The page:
And so far, H7N2 hasn't easily infected humans. CDC describes only two instances in the US where H7N2 has infected humans, in each case one person:

H7N2, Virginia, 2002: Following an outbreak of H7N2 among poultry in the Shenandoah Valley poultry production area [Virginia, West Virginia, North Carolina], one person was found to have serologic evidence of infection with H7N2.

H7N2, New York, 2003: In November 2003, a patient with serious underlying medical conditions was admitted to a hospital in New York with respiratory symptoms. One of the initial laboratory tests identified an influenza A virus that was thought to be H1N1. The patient recovered and went home after a few weeks. Subsequent confirmatory tests conducted in March 2004 showed that the patient had been infected with avian influenza A (H7N2) virus. (CDC)

The 2002 poultry outbreak was particularly severe and resulted in the destruction of 4.6 million birds. Dr. Michael Gregor's superb Bird Flu Book (available for purchase but also free, online here) has a good rundown of H7N2 and its relation to the US live poultry market:

The University of Georgia Southeastern Cooperative Wildlife Disease Study describes the U.S. live poultry market system as an "intricate web of retail markets, poultry auctions, wholesale dealers, and farm flocks." The study notes that in this system, "birds may change hands up to five times before reaching the consumer," increasing exposure and decreasing trackability. (Gregor, The Bird Flu Book [read the whole section])

Live markets in Europe appear to be no different. The index cases in the Welsh poultry were bought from a market in Cheshire and it now appears more than one farm bought birds there on that day. So we can expect to hear more about H7N2, which can be significantly pathogenic in chickens and spread rapidly (see Lu et al., Avian Dis. 2004 Jan-Mar;48(1):26-33).

In Wales there are indications it has moved to humans readily and human to human transmission may be occurring. The reflex labeling of H7N2 as a Low Pathogenic virus that transmits to humans with difficulty is no longer accurate. Whether this is a mutated H7N2 we don't know as yet, and the clinical illness in humans is so far described as mild.

Still, this is another indication that what we think we know about the veterinary and public health consequences of avian influenza are provisional, at best. We should be cautious about our warnings, so as not to induce undue anxiety. But we should also be circumspect and cautious about our reassurances, the more so as reassurance is a short term expedient but may in the long term be costly in lost credibility.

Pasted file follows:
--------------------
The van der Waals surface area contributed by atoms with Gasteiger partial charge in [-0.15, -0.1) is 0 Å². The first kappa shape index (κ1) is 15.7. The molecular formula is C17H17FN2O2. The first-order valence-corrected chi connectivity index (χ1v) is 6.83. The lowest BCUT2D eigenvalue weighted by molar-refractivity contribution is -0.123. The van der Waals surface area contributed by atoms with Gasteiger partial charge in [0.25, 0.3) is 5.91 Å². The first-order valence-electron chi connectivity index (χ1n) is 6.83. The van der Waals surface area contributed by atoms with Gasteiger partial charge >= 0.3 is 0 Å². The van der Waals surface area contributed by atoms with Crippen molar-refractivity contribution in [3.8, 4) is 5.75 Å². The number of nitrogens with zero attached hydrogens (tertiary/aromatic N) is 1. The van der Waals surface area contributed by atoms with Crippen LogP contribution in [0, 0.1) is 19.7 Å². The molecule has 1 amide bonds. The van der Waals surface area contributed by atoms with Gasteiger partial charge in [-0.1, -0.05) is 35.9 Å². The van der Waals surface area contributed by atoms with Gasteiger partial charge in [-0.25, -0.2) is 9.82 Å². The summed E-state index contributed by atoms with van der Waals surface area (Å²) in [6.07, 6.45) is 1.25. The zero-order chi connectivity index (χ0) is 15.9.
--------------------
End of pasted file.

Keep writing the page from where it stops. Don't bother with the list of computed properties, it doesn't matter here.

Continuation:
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Revere, that last paragraph should be carved somewhere on the walls at CDC.

Thanks for saying it.

I would assume that the H7N2 is called low path because it does not have a polybasic cleavage site, which was the case in the H7N3 outbreak in England last year. Since samples from teh current outbreak were collected May 17, there was plenty of time to sequence the cleavage site as "low path" in time for the press confefrence last Thursday.

The cleavage site however, has nothing to do with tissue tropism or host range. H7 (as in last year's H7N3 in England or the outbreak in British Columbia or the H7N7 in 2003 in the Netherlands) has M230I, which is adjacent to the receptor binding domain and matches human seasonal flu (H1N1, H3N2, and influenza B). All of the above outbreaks in poultry led to infections in humans.

Mixing up high and low path, which is based on the abilty to kill chickens, and changes in host range, which is the ability to infect humans, really is mixing up two seperate events, and creates confusion.

This is so classic I don't even want to talk about it.

>The scientific literature does not recognize H7N2 as one of the HPAI viruses, or at least no one has been willing to call any H7N2 HPAI, perhaps because the cleavage sites were not characteristic of HPAI viruses.< Revere

The workings of your mind are clear here, Revere. I haven't seen Niman around here, for a while, but his interest is clearly piqued, too, by this episode. Any preliminary conclusions, that you might care to share with us (you or Niman)?

I took note of what you wrote, above: "The cardinal feature of HPAI viruses is that they cause serious disease or death in infected birds. Genetically, HPAI viruses also show five or more basic amino acids at the cleavage site of the hemagglutinin protein. Polybasic cleavage sites allow efficient infections at many more tissues than the respiratory and intestinal tracts of birds and lead to death from rapid multiorgan failure. Some strains of H7N2 have been seen with all five basic amino acids at the cleavage site but the belief was that this was still not sufficient to confer HPAI abilities on H7N2: the cleavage site had to be further widened by insertion." When I recently encountered several research papers on M230I, I saw the same language, with regard to the "five or more basic amino acids at the cleavage site of the hemagglutinin protein;" if I remember correctly.